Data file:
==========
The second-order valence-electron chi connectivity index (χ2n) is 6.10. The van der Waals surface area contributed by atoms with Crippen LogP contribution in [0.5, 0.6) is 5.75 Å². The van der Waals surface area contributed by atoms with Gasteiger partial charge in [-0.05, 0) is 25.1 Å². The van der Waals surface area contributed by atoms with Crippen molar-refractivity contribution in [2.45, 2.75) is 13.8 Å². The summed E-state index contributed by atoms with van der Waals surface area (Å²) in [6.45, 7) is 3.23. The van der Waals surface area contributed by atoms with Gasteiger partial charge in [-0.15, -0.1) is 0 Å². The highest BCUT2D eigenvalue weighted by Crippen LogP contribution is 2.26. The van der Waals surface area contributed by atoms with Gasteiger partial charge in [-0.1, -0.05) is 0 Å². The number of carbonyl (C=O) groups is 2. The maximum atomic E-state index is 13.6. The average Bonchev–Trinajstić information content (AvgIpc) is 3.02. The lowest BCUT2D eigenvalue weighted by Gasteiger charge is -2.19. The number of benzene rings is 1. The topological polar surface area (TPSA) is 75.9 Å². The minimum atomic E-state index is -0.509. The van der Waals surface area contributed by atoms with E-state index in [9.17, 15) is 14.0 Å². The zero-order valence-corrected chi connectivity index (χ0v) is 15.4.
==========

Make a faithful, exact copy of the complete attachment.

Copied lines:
The second-order valence-electron chi connectivity index (χ2n) is 6.10. The van der Waals surface area contributed by atoms with Crippen LogP contribution in [0.5, 0.6) is 5.75 Å². The van der Waals surface area contributed by atoms with Gasteiger partial charge in [-0.05, 0) is 25.1 Å². The van der Waals surface area contributed by atoms with Crippen molar-refractivity contribution in [2.45, 2.75) is 13.8 Å². The summed E-state index contributed by atoms with van der Waals surface area (Å²) in [6.45, 7) is 3.23. The van der Waals surface area contributed by atoms with Gasteiger partial charge in [-0.15, -0.1) is 0 Å². The highest BCUT2D eigenvalue weighted by Crippen LogP contribution is 2.26. The van der Waals surface area contributed by atoms with Gasteiger partial charge in [-0.1, -0.05) is 0 Å². The number of carbonyl (C=O) groups is 2. The maximum atomic E-state index is 13.6. The average Bonchev–Trinajstić information content (AvgIpc) is 3.02. The lowest BCUT2D eigenvalue weighted by Gasteiger charge is -2.19. The number of benzene rings is 1. The topological polar surface area (TPSA) is 75.9 Å². The minimum atomic E-state index is -0.509. The van der Waals surface area contributed by atoms with E-state index in [9.17, 15) is 14.0 Å². The zero-order valence-corrected chi connectivity index (χ0v) is 15.4.